The Best Screenplays of All Time

On Sunday February 22nd at the Oscars, Martin McDonagh will be competing for the Best Original Screenplay for In Bruges.  For me, this was one of the most brilliant scripts in years–darkly comic, heartfelt and compelling, expertly paced and chock full of quotable lines.  Sadly I don’t think it will win–oh, please prove me wrong, Academy–but it made think of all the great scripts from Hollywood’s past.   What films were memorable not just for their imagery, but for the writing as well?  What films contained amazing performances that were great because of the material the performers were given and the dialogue they spoke?

What screenplays are deserving of being considered the best of all time?

Well, here’s this writer’s list:  Continue reading

A Review of John Curran’s “The Painted Veil”

 Exquisitely Layered, Haunting, and Clever Period Romance, 14 January 2007
9/10
Author: David H. Schleicher from New Jersey, USA

John Curran’s nearly pitch perfect film adaptation of W. Somerset Maugham’s “The Painted Veil” begins slowly and patiently, with leisurely flashbacks that elliptically bring us to a singularly absurd predicament: circa 1925, a British doctor (Edward Norton in his second romantic lead following “The Illusionist”) has brought his lovely young wife (an entrancing Naomi Watts) into the middle of a Chinese cholera epidemic purely out of spite. It’s a wickedly clever little set-up that becomes increasingly more complex and absorbing.

The note-perfect and delicately layered performances of Watts and Norton, two thespians typically acclaimed for their edgy and independent work and playing against type, are anchored with the literary genius of Maugham and Curran’s keen eye and steady hand behind the camera. It’s all perfectly accentuated by the brilliantly subversive music score by Alexandre Desplat (doing his best work since “Birth”). These cleverly designed elements coalesce deliciously into a fully fleshed-out whole, and allow “The Painted Veil” to grow in your mind organically and slowly slip under your skin like an infectious disease.

Ron Nyswaner does a great job of translating Maugham’s writing to the screen. Virtually nothing is lost. That keen British wit, the dramatic sense of irony, and the sincere exploration of many heady themes including loveless marriages, adultery, imperialism, charity, religion, and redemption are all captured beautifully by director Curran and screenwriter Nyswaner. Watts and Norton are given plenty to chew on, not only great lines, but great scenes full of lush scenery, and beautiful and textured visual details that serve as perfect backdrops for their complex and unpredictable relationship.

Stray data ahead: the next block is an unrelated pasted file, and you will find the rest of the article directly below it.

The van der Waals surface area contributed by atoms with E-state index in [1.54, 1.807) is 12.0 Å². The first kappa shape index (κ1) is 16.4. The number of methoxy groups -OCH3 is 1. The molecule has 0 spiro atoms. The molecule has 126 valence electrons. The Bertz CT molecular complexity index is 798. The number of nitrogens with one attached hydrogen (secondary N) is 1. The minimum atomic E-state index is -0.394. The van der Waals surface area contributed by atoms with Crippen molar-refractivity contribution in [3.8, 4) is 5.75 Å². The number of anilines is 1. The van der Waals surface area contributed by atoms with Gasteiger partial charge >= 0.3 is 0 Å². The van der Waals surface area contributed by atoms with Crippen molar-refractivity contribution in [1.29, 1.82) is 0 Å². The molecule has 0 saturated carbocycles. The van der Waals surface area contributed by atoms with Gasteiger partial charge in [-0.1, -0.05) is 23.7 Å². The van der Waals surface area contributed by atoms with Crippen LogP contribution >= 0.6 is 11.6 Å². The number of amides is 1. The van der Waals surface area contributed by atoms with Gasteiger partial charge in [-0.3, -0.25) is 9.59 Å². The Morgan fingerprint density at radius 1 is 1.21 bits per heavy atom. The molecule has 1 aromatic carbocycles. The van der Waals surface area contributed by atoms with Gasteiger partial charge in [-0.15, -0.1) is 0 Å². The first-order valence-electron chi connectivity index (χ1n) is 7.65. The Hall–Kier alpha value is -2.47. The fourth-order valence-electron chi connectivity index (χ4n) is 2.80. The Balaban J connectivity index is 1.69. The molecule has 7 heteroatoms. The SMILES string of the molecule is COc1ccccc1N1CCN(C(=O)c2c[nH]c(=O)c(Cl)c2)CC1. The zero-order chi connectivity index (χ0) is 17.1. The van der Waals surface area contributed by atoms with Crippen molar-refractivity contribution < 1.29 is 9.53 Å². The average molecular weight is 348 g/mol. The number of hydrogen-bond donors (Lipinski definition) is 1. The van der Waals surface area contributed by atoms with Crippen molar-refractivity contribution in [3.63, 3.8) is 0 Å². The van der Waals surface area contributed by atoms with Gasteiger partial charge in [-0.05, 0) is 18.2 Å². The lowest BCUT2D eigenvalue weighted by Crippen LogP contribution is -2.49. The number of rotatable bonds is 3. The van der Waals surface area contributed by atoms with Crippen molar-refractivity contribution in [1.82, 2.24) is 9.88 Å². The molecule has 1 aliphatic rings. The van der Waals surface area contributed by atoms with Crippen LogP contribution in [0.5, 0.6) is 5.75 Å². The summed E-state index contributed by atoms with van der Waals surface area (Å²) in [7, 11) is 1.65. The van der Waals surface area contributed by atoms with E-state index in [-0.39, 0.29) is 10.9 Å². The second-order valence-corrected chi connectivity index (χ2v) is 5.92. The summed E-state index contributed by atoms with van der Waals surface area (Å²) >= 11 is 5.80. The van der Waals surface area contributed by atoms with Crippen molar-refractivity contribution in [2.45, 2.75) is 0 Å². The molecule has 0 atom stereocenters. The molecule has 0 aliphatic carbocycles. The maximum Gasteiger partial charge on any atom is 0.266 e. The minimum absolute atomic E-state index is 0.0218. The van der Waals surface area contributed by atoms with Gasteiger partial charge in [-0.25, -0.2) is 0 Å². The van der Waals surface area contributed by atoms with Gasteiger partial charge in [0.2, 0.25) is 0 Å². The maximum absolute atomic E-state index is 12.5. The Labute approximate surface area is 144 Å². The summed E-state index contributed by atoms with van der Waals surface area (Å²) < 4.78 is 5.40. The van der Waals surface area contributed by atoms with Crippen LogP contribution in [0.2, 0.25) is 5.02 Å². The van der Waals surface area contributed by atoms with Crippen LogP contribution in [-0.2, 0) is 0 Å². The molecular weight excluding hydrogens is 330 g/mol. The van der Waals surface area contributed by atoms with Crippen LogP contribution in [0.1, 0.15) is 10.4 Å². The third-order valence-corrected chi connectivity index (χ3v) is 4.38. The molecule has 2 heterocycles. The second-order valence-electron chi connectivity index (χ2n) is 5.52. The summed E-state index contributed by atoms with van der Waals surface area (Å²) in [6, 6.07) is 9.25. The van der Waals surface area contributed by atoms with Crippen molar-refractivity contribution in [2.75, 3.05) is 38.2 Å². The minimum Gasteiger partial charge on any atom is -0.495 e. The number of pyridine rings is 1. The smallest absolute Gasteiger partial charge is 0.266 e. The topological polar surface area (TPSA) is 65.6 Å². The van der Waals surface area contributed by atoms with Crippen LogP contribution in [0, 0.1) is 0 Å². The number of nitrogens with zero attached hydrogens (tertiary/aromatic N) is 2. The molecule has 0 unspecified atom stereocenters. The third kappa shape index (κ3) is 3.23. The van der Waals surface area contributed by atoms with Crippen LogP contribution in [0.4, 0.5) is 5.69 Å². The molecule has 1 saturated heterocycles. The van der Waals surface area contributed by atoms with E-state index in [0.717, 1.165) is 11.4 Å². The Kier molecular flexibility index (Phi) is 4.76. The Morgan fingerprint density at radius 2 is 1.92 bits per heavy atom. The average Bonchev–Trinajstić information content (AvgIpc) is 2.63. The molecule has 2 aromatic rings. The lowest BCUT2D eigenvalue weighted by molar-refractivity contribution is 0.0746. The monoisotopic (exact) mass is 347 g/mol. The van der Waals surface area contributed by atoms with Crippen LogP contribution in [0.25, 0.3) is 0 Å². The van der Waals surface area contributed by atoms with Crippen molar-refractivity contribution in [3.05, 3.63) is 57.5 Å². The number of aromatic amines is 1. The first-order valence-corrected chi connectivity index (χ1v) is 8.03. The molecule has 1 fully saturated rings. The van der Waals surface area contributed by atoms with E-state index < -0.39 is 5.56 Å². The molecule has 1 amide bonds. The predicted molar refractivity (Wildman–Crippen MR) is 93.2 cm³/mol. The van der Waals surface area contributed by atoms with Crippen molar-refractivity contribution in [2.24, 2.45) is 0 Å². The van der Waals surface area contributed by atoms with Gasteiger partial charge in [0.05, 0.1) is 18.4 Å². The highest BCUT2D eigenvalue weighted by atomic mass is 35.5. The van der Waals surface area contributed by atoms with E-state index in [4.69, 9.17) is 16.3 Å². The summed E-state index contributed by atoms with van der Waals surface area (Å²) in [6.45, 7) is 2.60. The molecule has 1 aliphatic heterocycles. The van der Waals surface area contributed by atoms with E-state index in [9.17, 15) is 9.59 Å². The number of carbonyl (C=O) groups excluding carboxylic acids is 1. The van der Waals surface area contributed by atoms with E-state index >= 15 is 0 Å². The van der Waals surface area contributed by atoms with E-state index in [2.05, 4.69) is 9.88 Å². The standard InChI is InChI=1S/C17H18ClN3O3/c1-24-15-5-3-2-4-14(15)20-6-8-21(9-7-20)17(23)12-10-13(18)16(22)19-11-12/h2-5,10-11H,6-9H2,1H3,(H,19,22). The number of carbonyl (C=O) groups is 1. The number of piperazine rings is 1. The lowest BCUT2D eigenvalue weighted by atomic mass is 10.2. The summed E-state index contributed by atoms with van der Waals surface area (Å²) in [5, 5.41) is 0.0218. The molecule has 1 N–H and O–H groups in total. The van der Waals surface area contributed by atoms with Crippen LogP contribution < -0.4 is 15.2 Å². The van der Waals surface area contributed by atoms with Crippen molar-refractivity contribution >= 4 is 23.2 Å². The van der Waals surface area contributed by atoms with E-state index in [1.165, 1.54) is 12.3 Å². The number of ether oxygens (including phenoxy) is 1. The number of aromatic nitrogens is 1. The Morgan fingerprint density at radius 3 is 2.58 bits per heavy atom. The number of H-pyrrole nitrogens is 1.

Back in the heyday of Merchant-Ivory, it seemed like this type of literary minded period-piece was a dime a dozen. There hasn’t been a hugely successful film of this type since 1996’s “The English Patient.” We haven’t seen a worthwhile film in this genre since Neil Jordon’s underrated “The End of the Affair” in 1999, which not coincidentally was an adaptation of one of the great novels from Maugham’s fellow Brit and contemporary, Graham Greene, and addressed many of the same themes.

What “The Painted Veil” lacks in epic sweep it makes up for in scores with its nuanced performances and subversive outlook on romance and true love. Its finely landscaped images of China are transfixing, but it’s the look on Norton’s face when he realizes the woman his wife has become, and the glimmer of a tear forming in Watts’ eye when she realizes what she’s done that will haunt you.

Originally published on the Internet Movie Database.

http://imdb.com/title/tt0446755/usercomments-36